What we choose to feed our dogs is a really important decision for their long term health and wellbeing. You know the saying “you are what you eat”? Well, this applies to dogs as well. Over the years, we have become more reliant on processed food, either in tin or biscuit form. If your child was to go to a Doctor and the Doctor recommends you feed a bag of biscuits for the rest of her life, you would be horrified. Processed food is not healthy and can even make for a hyperactive dog. I have been feeding a species appropriate diet for the last 18 years, with great results. I recommend taking the time to research canine diet. Have a look at the documentary Pet Fooled (it was on Netflix). We have a course that covers diet in full, as we feel this is one of the golden rules to raising a healthy happy puppy.

Dogs can get depressed. Check it is not an issue with their health. Perhaps take them to the vet to give them a once over. If all is ok, I would ask myself “has anything changed in their life”? A relationship breakup? Have they lost someone, or an animal, close to them? Have your work hours extended, resulting in less time for them? Shake things up a bit, you could change their routine. Reassess how they spend their days, ensure they are occupied during the daytime with friends, walks and interesting things to do. Once you have identified and addressed the issue you will find they will easily snap out of their doldrums, dogs live in the here and now. Our enrichment course is something that can really help. There are homeopathic remedies that can assist with emotional issues, dogs respond very well to the right remedy. There are loads of remedies, so consider a visit to a holistic vet for a solution.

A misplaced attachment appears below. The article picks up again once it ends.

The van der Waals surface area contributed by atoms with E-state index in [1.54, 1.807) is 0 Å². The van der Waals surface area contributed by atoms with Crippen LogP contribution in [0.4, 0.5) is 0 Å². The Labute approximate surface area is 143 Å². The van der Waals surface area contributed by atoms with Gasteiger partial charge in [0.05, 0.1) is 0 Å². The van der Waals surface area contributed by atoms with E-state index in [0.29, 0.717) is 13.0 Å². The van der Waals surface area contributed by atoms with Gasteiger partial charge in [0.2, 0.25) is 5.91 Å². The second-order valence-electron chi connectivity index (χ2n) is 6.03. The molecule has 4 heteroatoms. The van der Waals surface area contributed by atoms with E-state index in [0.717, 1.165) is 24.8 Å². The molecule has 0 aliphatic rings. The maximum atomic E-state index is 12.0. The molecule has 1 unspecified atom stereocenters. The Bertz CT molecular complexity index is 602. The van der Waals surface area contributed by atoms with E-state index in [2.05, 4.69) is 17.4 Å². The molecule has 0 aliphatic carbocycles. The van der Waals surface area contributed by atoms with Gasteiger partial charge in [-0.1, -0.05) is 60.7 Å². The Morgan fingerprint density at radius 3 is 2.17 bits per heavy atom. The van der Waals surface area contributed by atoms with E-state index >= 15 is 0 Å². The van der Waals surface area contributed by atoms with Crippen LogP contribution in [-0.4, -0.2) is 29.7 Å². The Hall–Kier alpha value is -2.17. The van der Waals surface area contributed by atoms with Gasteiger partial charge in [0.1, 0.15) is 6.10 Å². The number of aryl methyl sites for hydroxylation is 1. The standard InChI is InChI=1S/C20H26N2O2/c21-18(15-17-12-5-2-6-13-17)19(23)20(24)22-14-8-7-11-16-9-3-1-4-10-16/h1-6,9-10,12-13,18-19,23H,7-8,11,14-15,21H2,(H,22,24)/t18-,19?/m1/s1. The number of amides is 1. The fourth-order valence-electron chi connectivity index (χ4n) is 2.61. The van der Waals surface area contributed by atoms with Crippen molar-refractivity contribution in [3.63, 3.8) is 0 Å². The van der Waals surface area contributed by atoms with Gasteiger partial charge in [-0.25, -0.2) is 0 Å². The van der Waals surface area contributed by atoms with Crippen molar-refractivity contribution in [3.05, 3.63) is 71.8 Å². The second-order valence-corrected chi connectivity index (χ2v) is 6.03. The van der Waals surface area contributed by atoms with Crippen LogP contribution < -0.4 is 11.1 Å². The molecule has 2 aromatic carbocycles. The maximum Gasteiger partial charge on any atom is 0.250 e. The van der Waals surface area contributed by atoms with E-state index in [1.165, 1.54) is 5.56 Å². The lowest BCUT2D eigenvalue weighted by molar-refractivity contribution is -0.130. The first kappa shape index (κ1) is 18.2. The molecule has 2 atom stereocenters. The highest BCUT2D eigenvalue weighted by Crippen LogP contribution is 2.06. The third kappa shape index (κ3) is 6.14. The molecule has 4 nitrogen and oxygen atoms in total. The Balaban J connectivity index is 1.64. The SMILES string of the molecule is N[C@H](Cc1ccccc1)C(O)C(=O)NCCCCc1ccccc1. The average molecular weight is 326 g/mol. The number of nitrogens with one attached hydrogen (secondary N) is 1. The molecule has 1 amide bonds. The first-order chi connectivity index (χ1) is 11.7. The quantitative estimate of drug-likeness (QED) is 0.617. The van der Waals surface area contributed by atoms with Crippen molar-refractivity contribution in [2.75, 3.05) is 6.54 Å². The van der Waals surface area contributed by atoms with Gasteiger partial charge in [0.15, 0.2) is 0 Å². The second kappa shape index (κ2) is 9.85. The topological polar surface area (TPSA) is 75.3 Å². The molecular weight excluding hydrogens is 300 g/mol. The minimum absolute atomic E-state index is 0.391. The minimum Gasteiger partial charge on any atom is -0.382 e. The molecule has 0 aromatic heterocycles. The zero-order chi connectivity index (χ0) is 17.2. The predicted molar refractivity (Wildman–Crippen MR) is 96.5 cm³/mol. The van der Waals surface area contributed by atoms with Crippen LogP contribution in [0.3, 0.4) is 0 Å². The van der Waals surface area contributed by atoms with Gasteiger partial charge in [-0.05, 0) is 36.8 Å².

When a puppy is small jumping can be tolerated but as they get bigger it becomes more of a nuisance. In particular with the bigger breeds. So teaching your puppy 4 paws on the ground is important. The earlier that you start the better, as habits are much more difficult to break. Constantly carry high value treats around with you until this has been mastered, because you need to react in the moment. Firstly, when a puppy jumps step immediately away. This gives a clear message of no interation when 4 paws are not on the ground. Ignore your puppy when he jumps. Most importantly stay calm. Don’t over excite him. Ask him to sit and approach him, if he keeps all four paws on the ground, pet him immediately and give him a treat, say good dog! So 4 paws on the ground results in calm attention and treats. Whereas jumping you ignore and step away. keep this message consistant and get buy in from everyone in the house. Puppies are clever and will learn quickly.